Take a fresh look at your lifestyle.

Six new cases of UK COVID-19 variant found in Nigeria – NCDC

The Nigeria Centre for Disease Control (NCDC) said it has found six more cases of the B.1.1.7 COVID-19 variant in the country. This is the same variant currently causing anxiety in the United Kingdom and other parts of the world.

The Director-General of NCDC, Chikwe Iheakwazu, while speaking at the Presidential Task Force on COVID-19 briefing on Monday, said the cases were detected from samples collected from Osun and Kwara states by scientists at Africa Centre of Excellence for Genomics of Infectious Diseases (ACEGID), at the Redeemers University in Ede, Osun State.

“On 30th of January, our partners at ACEGID detected the B.1.1.7 variant in six additional samples – five from Osun and one from Kwara State. This is the variant of concern that first emerged in the UK,” he said.

“The five in Osun is most likely related to the fact that this is where ACEGID is and where they get a lot of samples from. In total, we have detected the B.1.1.7 variant in seven cases within Nigeria.”

Mr Iheakwazu said the development implies community transmission of this variant of concern, hence the need to scale up on genomic surveillance.

“Specifically, we have begun sequencing positive samples among travellers from the UK and South Africa, who test positive on the seventh day of testing.

“We are developing a protocol to sequence more samples from across states at ACEGID and our sister-agency NIMR. This is in addition to our capacity at the NCDC National Reference Laboratory,” Mr Ihekweazu said.

He, however, said it is unclear if the new variants are leading to increased transmission recorded in some countries.

“We are all aware that with the increasing transmission, the virus is adapting to the human population leading to what is known as variants of concern.”

“In most countries, it is still not clear if the variants of concern are leading to increased transmission, or if the increase in cases is as a result of poor adherence to public health and social measures,” he said.

He explained that an additional layer of response required to understand the variants of concern is with genetic sequencing and genomic surveillance.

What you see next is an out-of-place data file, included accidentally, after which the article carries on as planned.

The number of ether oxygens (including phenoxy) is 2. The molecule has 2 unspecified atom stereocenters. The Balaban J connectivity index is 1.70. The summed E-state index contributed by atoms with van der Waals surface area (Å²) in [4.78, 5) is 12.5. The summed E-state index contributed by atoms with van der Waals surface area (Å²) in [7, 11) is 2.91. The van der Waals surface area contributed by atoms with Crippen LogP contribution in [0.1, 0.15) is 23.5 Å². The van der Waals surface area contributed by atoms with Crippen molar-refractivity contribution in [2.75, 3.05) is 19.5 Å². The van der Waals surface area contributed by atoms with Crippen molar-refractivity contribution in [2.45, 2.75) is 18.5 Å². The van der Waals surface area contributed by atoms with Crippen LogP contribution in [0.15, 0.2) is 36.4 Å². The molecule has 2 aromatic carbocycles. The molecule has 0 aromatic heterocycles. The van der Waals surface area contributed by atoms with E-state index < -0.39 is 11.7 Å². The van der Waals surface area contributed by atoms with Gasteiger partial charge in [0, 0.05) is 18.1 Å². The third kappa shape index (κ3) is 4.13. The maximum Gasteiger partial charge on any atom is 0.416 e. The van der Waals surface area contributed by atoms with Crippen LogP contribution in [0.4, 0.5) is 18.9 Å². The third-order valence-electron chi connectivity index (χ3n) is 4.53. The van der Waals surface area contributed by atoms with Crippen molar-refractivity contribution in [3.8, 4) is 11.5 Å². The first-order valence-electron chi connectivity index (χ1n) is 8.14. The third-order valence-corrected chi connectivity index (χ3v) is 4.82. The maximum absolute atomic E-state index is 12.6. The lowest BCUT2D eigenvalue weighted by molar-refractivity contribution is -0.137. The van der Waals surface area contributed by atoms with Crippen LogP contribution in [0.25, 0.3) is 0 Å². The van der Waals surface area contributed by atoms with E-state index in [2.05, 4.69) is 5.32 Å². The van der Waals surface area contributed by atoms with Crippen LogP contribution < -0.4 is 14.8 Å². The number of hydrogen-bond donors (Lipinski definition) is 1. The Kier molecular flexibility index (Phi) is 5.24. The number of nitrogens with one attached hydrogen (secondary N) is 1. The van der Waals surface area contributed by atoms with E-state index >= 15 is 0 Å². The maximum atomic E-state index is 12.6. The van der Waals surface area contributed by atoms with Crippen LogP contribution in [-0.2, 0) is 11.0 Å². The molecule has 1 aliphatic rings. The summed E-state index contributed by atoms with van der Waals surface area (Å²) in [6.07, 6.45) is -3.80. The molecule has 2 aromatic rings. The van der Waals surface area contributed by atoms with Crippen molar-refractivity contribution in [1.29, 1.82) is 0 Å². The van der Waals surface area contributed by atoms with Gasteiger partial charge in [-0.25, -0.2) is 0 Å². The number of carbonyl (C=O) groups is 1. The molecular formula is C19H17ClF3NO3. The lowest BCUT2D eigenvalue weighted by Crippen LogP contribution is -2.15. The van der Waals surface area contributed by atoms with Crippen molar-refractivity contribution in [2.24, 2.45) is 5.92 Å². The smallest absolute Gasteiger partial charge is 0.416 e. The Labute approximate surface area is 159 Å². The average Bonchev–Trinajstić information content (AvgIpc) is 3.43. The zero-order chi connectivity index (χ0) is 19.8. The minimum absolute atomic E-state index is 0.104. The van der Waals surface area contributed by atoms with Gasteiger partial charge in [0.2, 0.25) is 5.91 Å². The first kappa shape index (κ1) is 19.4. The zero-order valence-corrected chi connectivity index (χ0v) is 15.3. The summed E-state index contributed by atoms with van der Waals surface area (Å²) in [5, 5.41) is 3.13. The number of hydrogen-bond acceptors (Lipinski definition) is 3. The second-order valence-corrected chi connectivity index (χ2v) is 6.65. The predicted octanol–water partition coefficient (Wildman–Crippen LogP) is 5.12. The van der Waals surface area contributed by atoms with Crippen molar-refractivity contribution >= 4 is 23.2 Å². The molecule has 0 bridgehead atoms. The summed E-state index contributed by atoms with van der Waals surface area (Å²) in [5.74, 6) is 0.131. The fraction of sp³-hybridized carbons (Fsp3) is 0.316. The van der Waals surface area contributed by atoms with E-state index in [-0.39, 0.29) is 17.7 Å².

The BBC quoted top British health officials as saying there was no evidence the new variant was more deadly or would react differently to vaccines, but it was proving to be up to 70 per cent more transmissible.

COVID-19 variants

The new variant detected in the UK in September and dubbed “lineage B.1.1.7” has triggered the current exponential spike in the number of COVID-19 cases in the United Kingdom, leading to a travel ban on the UK by some countries and a stay at home order.

The UK has recorded almost 4 million cases of COVID-19, with over 100,000 deaths, data from Worldometers.com shows.

Over 45 countries have so far identified the UK variant, with experts warning that more countries could report sharp increases in cases in the coming weeks, the BBC reported.


Amidst high concerns of the rapid spread of the new variant, some countries are taking proactive measures to prevent importation of new cases of the virus.

The Nigerian government earlier announced new travel rules for passengers coming in from the United Kingdom and South Africa.

He noted that a special register would be opened at the airports for passengers from these two countries specifically to track and ensure they present for COVID test on day seven.

Mr Aliyu said the country was concerned about the emergence of the new variant in the UK and the additional mutate that was described as coming from South Africa.

He noted that Nigeria’s system for travels in terms of ensuring the safety of citizens and preventing the importation of cases is one of the most strict.

“If you do not present a travel permit, the airlines are being directed not to board.

“So if you are coming into Nigeria from the UK and South Africa, it is in your best interest to familiarise yourself with the Nigerian International Travel Portal,” Mr Aliyu had said in December.